- Technical Blog From My Notebook

Friday, December 28, 2012

Standards and their classification



            A standard is a physical representation of a unit of measurement. It is a piece of equipment having a known measure of physical quantity. They are used for the measurements of other physical quantities by comparison methods.
            Standards of measurements can be classified in to;
                                            i.            International standards
                                          ii.            Primary standards
                                        iii.            Secondary standards
                                        iv.            Working standards
  1. International standards
        These are defined on the basis of international agreement. They represent the units of measurements which are closest to the possible accuracy attainable with present day technological and scientific methods. International standards are checked and evaluated regularly against absolute measurements in terms of the fundamental units. These standards are maintained at the International Bureau of Weights and Measures and are not available to the ordinary user of measuring instruments for the purposes of calibration or comparison.
            The international unit of length was defined in 1960 in terms of the wavelength of Krypton-86. The metre is equal to 1,650,763.73 wavelengths in vaccum of the orange-red light radiation of the Krypton-86 atom in its transition between levels 2 p10 and 5d5.
            In 1983, the metre was redefined. The metre is now, the length travelled by light in vaccum in a time interval of 1/299792458 sec.
  1. Primary standards (Absolute standards)
The Primary standards are the absolute standards which can be used as the ultimate reference standards. These standards are maintained by National Standards Laboratories in different parts of the world. The primary standards which represent the fundamental units are independently calibrated by absolute measurements at each of the national laboratories. One of the main functions of the primary standards is the verifications and calibration of secondary standards.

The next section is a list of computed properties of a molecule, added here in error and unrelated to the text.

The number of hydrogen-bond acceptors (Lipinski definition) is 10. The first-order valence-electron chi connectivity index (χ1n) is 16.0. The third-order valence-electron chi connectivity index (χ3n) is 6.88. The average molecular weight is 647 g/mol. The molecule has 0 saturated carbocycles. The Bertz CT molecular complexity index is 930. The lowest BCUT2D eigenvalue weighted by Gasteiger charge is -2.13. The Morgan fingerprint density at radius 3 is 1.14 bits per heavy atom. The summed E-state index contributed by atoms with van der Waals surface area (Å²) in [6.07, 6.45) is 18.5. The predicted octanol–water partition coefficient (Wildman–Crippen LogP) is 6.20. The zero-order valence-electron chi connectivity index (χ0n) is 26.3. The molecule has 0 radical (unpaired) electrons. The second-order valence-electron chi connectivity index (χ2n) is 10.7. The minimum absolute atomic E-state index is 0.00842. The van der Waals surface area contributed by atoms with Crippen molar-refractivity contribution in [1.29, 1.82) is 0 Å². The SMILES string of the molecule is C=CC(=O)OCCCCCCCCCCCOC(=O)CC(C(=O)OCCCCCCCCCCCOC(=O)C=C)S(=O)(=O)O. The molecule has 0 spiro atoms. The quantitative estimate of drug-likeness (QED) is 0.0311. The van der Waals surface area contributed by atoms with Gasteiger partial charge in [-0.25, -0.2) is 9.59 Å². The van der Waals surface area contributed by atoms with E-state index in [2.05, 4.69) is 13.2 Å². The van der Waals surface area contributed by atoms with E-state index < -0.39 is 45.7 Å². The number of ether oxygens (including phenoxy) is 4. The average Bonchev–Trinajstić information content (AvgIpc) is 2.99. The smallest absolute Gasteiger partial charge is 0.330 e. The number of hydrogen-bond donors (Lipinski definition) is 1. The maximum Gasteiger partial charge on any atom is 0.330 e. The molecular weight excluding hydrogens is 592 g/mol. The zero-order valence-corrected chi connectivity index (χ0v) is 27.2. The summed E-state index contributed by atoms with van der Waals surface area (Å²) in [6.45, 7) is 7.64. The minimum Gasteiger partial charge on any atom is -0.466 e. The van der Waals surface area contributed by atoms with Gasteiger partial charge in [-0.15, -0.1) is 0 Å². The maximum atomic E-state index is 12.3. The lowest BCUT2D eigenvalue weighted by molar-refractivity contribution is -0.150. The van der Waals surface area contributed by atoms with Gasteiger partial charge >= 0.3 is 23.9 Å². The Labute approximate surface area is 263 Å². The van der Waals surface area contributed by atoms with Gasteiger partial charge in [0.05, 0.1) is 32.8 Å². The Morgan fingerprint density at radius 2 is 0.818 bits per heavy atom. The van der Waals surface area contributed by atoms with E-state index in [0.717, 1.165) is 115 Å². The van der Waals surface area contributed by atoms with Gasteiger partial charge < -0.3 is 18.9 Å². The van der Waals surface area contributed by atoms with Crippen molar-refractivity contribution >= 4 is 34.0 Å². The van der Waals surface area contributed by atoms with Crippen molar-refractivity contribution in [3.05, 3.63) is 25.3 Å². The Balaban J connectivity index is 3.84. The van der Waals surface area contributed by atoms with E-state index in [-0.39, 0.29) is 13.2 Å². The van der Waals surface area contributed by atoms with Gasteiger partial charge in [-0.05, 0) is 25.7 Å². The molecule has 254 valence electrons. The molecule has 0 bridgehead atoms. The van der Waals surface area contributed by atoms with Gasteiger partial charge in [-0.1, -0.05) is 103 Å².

The primary standards are very few in number. These standards have the highest possible accuracy and stability.
The primary unit of mass is a prototype kilogramme kept at National Physical Laboratories of every country. This has an accuracy of 1 part in 108.
  1. Secondary standards
    The secondary standards are the basic reference standards used in industrial measurement laboratories. They are sent periodically to the national standards laboratories for calibration and comparison against primary standards. The secondary standards are sent back to the industry by the National laboratories with a certification regarding their measured values in terms of primary standards.
            The secondary standards of mass are kept by industrial laboratories. These standards have an accuracy of 1 ppm and are checked against the primary standards.
  1. Working standards